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To The Point

Launching a Toolkit for Safety-Net Clinics Implementing Telemedicine During the COVID-19 Pandemic

telemedicine at clinics during the pandemic

While telemedicine is a crucial tool for patients and health care providers, particularly in the current COVID-19 pandemic, without targeted intervention telemedicine has the potential to further exacerbate health disparities. Through a partnership among the Commonwealth Fund, the Center for Care Innovations (CCI), and the University of California, San Francisco, we have launched a toolkit to support providers in using telemedicine to care for vulnerable patients during this challenging time, and as means of advancing health equity.

Since the start of the pandemic, we have seen both the extraordinary capacity for health care systems to rapidly implement telemedicine at an unprecedented scale and the persistent challenges to ensure these innovations reach diverse, low-income patients. More flexible regulation and reimbursement for remote encounters has resulted in a large expansion of phone and video visits. Interest in telemedicine among health care leadership, providers, and patients has never been higher. Yet it is clear that certain settings and patient populations have struggled with this transition, particularly with scaling up video visits, which are considered the highest quality encounter after in-person care. For example, at UCSF Health, an academic medical center that used video visit workflows even prior to the pandemic, 48 percent of August 2020 primary care encounters were video visits (an additional 5% were by phone and 47% in person). In contrast, at the San Francisco Health Network, the public delivery system in San Francisco, less than 1 percent of August 2020 primary care visits were conducted by video (58% by phone, 42% in person).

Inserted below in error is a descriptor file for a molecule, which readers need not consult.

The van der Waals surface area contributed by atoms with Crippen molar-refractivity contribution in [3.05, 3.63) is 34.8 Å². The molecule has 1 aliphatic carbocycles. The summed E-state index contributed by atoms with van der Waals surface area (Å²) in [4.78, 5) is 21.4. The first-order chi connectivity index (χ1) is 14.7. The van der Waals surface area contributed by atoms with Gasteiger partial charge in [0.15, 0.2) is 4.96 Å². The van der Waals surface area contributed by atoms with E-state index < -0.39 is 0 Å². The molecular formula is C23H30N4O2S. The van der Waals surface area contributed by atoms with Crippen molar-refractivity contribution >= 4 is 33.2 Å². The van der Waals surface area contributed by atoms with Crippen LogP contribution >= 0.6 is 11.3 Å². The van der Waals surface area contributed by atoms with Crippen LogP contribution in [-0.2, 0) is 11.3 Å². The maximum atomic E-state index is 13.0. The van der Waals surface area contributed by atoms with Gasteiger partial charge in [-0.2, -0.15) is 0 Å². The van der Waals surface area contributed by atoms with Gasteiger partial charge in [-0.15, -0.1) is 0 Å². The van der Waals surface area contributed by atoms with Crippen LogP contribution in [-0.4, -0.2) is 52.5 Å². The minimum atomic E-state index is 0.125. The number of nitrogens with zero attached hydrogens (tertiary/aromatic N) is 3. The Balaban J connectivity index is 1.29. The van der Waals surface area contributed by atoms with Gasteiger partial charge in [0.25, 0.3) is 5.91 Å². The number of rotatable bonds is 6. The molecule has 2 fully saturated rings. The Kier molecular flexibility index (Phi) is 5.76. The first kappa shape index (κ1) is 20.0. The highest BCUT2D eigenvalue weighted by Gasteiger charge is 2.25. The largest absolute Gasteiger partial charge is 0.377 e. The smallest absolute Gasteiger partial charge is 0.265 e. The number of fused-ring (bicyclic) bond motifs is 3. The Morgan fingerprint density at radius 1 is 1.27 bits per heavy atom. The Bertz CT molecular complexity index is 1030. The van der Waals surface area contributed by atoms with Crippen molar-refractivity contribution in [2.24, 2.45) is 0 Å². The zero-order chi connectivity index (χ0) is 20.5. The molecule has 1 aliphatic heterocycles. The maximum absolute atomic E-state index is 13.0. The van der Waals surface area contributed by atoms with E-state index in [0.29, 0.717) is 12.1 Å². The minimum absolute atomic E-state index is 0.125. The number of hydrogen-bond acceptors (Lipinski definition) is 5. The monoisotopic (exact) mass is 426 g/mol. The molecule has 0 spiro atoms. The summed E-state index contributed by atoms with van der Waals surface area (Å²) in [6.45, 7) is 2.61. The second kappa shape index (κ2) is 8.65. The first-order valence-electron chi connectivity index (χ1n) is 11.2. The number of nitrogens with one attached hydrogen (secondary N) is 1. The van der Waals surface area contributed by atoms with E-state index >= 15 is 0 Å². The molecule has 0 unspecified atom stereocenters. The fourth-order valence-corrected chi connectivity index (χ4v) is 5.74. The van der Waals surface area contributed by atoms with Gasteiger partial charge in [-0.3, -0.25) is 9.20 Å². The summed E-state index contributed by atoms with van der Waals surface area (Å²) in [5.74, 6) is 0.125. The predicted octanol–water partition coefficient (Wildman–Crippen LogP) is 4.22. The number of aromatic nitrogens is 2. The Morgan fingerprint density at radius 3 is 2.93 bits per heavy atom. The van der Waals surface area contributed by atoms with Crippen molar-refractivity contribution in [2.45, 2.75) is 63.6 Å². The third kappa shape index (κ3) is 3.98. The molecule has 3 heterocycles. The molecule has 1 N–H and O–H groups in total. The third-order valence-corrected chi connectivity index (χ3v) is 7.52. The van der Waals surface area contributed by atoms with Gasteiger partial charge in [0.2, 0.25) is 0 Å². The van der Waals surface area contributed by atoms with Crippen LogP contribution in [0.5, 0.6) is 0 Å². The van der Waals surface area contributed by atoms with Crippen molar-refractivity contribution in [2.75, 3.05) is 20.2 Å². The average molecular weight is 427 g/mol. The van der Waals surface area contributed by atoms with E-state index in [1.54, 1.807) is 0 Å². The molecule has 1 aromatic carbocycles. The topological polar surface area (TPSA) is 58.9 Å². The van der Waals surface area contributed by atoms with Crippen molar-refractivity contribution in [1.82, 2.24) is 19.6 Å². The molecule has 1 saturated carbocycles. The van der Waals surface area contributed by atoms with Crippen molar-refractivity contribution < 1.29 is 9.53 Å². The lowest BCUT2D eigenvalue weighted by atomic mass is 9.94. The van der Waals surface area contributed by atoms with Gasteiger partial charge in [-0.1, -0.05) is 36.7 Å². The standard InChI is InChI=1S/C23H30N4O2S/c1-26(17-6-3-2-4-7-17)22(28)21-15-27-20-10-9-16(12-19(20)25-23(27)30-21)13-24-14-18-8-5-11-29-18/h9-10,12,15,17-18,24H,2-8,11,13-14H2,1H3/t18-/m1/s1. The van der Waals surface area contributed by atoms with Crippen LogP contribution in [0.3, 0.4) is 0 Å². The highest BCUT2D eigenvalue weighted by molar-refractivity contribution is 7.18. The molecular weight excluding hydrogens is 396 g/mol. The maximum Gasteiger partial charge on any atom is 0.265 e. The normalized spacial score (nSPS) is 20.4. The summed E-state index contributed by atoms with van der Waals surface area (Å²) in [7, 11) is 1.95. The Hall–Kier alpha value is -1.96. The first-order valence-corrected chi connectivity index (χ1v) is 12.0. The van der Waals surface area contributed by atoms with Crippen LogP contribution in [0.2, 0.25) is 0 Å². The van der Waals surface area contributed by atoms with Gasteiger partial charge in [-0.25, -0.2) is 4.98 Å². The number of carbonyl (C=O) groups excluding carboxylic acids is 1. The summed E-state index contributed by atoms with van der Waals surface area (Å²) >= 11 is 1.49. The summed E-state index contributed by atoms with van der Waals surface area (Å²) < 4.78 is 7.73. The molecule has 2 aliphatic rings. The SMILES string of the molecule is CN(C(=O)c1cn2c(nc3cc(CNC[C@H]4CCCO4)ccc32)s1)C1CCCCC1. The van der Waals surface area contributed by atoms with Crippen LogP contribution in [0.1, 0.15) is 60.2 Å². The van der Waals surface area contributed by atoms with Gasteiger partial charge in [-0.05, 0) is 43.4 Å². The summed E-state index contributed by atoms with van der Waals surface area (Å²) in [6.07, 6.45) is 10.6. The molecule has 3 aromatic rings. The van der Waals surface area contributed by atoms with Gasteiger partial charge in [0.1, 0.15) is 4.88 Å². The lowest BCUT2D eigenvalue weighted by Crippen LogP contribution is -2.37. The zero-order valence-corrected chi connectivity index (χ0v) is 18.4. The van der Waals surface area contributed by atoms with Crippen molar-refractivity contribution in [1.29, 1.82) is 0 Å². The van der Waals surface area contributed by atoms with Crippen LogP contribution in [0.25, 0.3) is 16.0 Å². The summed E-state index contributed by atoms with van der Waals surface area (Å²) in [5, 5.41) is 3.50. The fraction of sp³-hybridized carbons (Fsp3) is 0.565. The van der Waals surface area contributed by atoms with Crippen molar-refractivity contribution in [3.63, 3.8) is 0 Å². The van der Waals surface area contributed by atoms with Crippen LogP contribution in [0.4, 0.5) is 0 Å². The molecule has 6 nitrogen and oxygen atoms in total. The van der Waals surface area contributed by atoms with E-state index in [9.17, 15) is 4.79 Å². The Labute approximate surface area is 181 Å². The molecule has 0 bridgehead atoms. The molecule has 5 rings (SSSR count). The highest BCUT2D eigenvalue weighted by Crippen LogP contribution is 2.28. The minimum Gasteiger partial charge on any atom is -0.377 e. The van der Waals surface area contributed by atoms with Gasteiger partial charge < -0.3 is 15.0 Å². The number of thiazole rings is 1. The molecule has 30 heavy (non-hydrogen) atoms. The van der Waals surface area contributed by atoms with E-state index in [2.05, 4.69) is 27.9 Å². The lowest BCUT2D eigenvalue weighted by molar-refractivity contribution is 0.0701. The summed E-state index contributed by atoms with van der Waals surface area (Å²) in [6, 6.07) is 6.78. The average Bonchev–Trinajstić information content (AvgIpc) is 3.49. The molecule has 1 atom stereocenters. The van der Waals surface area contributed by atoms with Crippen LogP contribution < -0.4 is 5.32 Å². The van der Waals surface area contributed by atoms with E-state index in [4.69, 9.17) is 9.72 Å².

Safety-net health care settings, including many federally qualified health centers and public hospitals serving almost exclusively Medicaid and uninsured patients, face multiple barriers to large-scale telemedicine implementation. Low-income adults are significantly less likely to have a smartphone or broadband at home compared to the highest-income populations in the United States. Further, more than a quarter of all low-income Americans can access the Internet only using a smartphone data plan, which is often not reliable for streaming video visits. There are also known digital literacy barriers for many populations in the U.S. For example, only 26 percent of Internet users age 65 and older say they feel very confident using digital devices. While national data on digital literacy among low-income populations is harder to find, according to a 2018 survey nearly 50 percent of low-income San Francisco residents lacked basic digital literacy skills. In addition, health care providers caring for patients with limited English proficiency face additional challenges, like making sure technology platforms include prompts in patients’ preferred languages and allowing for the seamless integration of medical interpretation.